Practice Makes What?

The old joke about how you get to Carnegie Hall has been around a long time, but the question is; how? There is and should be, many ways of practicing and with many goals in mind. Simple maintenance, meaning keeping in shape what you already have. This means not advancing any improvement in all the things that go into playing in an exceptional manner. Another way is picking out a particular aspect of playing and focusing completely on that one thing, such as sound, technique, legato, articulation etc. This type of practice will probably not affect endurance, or keeping in shape because it is centered on one thing and will require repeated trial and error, and therefore lots of stopping and starting, which will not increase endurance or “keeping in shape.”

The most important question a player must ask themselves is; what ever facet of playing someone is working on, “can I get a better result?” This sounds simple, but I believe the biggest mistake students make nowadays is only “covering material.” Playing lots of notes with the same approach and result, and thinking somehow that that alone will make someone a better player. Actually that approach will only “groove” the level already attained, and actually inhibit possible improvement.

Your practice room is your R & D laboratory. That means constantly questioning the quality of the product and finding flaws and ways to improve those flaws. Some of the things I’ve tried in my practice room I wouldn’t want the world to hear, but thats what a practice room is for. For instance, working on dynamic ranges in excerpts; playing fortissimo excerpts much too loud and pianissimo excerpts much too soft in order to have a margin of safety in public. I wouldn’t want that practice to be heard in public but it’s important in my laboratory to go into unchartered waters to find out what the possibilities are.

That brings me to a very important point which I have delved into before but which bears repeating: in order to find out where the optimum point for an aspect of playing is, you must go beyond that point, or “cross the line.” This can apply to just about everything that goes into playing an instrument; dynamics, vibrato, legato, registers, articulation, etc. Example; when someone has a hard, jerky legato, which is the most common fault I find in today’s world, I’ll have them not stop the slide in any particular position, but pass by each legato note while keeping the air flowing. This has a wondrous effect on wedding the air stream to the slide movement. Then when I tell them to stop in each position but mentally pass by as before, the sound and legato markedly improve and the incidents of “blanks” (yuck!) is practically eliminated.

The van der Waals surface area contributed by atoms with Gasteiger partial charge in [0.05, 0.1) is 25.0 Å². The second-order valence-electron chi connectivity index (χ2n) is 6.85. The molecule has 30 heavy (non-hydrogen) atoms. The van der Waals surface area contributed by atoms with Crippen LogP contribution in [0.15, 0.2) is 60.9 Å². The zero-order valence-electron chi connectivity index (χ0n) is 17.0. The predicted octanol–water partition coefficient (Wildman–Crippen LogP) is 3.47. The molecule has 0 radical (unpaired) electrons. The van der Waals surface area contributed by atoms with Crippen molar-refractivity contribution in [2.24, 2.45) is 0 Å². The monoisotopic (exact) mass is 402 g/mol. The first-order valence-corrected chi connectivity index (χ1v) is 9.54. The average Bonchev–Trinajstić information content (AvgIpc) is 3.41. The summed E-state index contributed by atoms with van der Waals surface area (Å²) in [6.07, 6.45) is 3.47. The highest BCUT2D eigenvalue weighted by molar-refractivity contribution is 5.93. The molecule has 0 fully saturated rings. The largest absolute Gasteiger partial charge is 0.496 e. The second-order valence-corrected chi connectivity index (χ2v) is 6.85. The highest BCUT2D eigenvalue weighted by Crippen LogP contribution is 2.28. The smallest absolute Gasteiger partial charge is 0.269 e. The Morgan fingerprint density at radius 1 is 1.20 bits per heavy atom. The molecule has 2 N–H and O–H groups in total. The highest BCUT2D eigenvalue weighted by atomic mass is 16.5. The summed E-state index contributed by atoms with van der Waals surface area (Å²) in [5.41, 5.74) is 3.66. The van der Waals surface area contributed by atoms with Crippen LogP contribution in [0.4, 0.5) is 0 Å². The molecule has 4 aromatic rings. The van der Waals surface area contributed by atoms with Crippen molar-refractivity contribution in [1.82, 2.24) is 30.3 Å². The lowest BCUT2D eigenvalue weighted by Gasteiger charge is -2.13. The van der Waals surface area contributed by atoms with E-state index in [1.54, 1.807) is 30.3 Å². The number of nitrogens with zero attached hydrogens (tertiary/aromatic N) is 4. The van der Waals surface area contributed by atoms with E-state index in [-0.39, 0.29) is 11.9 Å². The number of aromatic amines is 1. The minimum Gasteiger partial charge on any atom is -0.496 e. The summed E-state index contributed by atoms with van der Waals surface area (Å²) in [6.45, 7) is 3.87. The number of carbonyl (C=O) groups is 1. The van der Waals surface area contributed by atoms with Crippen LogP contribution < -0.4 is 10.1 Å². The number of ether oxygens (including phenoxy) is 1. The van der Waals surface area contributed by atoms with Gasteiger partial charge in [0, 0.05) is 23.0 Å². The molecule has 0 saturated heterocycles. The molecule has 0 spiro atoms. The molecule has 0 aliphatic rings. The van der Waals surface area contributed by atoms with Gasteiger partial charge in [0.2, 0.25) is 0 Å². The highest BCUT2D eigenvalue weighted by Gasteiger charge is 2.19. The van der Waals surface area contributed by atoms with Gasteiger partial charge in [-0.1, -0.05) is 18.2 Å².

Generally speaking, if you want to be comfortable in the high register, practice in that register even if at first it sounds bad. The same for the low register. The most neglected register in both tenor and bass trombone pedagogy is the one between low Bb and middle F in the bass clef staff. For some reason both instruments would rather concentrate on other parts of the range. The reality is, much of the literature for both are centered in that space, so it is important that much time is spent becoming comfortable, meaning clear and focused in that range. The Arban method deals principally with that register, which is why it may be the best complete method ever composed. I remember years ago spending an inordinate amount of time in the Arban book in that register, and noticing that it helped both high and low registers (without going into them) and putting me in some of the best shape I’ve ever been in. Go figure?